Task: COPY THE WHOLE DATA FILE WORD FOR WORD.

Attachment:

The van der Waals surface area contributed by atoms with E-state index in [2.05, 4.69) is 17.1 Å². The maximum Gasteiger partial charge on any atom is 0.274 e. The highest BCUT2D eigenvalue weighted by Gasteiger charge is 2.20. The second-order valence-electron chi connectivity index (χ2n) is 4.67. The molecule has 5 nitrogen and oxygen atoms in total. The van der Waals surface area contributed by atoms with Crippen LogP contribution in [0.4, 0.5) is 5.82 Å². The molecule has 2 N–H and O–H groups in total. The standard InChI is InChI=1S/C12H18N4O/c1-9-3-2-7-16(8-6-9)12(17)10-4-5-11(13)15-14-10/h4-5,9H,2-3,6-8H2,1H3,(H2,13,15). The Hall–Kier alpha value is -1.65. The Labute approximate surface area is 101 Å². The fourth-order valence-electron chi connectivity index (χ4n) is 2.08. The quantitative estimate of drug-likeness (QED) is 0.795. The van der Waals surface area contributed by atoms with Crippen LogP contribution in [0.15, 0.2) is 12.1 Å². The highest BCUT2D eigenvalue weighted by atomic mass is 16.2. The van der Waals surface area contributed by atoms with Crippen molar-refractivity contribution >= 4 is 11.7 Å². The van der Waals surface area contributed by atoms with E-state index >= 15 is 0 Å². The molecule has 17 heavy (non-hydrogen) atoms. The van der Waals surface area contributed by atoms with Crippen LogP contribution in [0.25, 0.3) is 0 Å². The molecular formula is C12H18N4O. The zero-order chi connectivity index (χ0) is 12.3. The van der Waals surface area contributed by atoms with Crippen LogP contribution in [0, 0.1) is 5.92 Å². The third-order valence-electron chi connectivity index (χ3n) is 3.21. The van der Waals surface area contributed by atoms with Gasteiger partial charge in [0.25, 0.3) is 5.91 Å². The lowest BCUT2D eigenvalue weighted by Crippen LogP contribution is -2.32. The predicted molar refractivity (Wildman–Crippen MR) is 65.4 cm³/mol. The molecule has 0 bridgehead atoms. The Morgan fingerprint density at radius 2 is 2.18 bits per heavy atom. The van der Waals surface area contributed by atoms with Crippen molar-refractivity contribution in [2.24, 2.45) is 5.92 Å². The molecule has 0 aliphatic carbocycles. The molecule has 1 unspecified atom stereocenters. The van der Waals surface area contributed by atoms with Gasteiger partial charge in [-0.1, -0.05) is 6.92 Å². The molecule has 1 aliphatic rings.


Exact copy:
The van der Waals surface area contributed by atoms with E-state index in [2.05, 4.69) is 17.1 Å². The maximum Gasteiger partial charge on any atom is 0.274 e. The highest BCUT2D eigenvalue weighted by Gasteiger charge is 2.20. The second-order valence-electron chi connectivity index (χ2n) is 4.67. The molecule has 5 nitrogen and oxygen atoms in total. The van der Waals surface area contributed by atoms with Crippen LogP contribution in [0.4, 0.5) is 5.82 Å². The molecule has 2 N–H and O–H groups in total. The standard InChI is InChI=1S/C12H18N4O/c1-9-3-2-7-16(8-6-9)12(17)10-4-5-11(13)15-14-10/h4-5,9H,2-3,6-8H2,1H3,(H2,13,15). The Hall–Kier alpha value is -1.65. The Labute approximate surface area is 101 Å². The fourth-order valence-electron chi connectivity index (χ4n) is 2.08. The quantitative estimate of drug-likeness (QED) is 0.795. The van der Waals surface area contributed by atoms with Crippen LogP contribution in [0.15, 0.2) is 12.1 Å². The highest BCUT2D eigenvalue weighted by atomic mass is 16.2. The van der Waals surface area contributed by atoms with Crippen molar-refractivity contribution >= 4 is 11.7 Å². The van der Waals surface area contributed by atoms with E-state index >= 15 is 0 Å². The molecule has 17 heavy (non-hydrogen) atoms. The van der Waals surface area contributed by atoms with Crippen LogP contribution in [0.25, 0.3) is 0 Å². The molecular formula is C12H18N4O. The zero-order chi connectivity index (χ0) is 12.3. The van der Waals surface area contributed by atoms with Crippen LogP contribution in [0, 0.1) is 5.92 Å². The third-order valence-electron chi connectivity index (χ3n) is 3.21. The van der Waals surface area contributed by atoms with Gasteiger partial charge in [0.25, 0.3) is 5.91 Å². The lowest BCUT2D eigenvalue weighted by Crippen LogP contribution is -2.32. The predicted molar refractivity (Wildman–Crippen MR) is 65.4 cm³/mol. The molecule has 0 bridgehead atoms. The Morgan fingerprint density at radius 2 is 2.18 bits per heavy atom. The van der Waals surface area contributed by atoms with Crippen molar-refractivity contribution in [2.24, 2.45) is 5.92 Å². The molecule has 0 aliphatic carbocycles. The molecule has 1 unspecified atom stereocenters. The van der Waals surface area contributed by atoms with Gasteiger partial charge in [-0.1, -0.05) is 6.92 Å². The molecule has 1 aliphatic rings.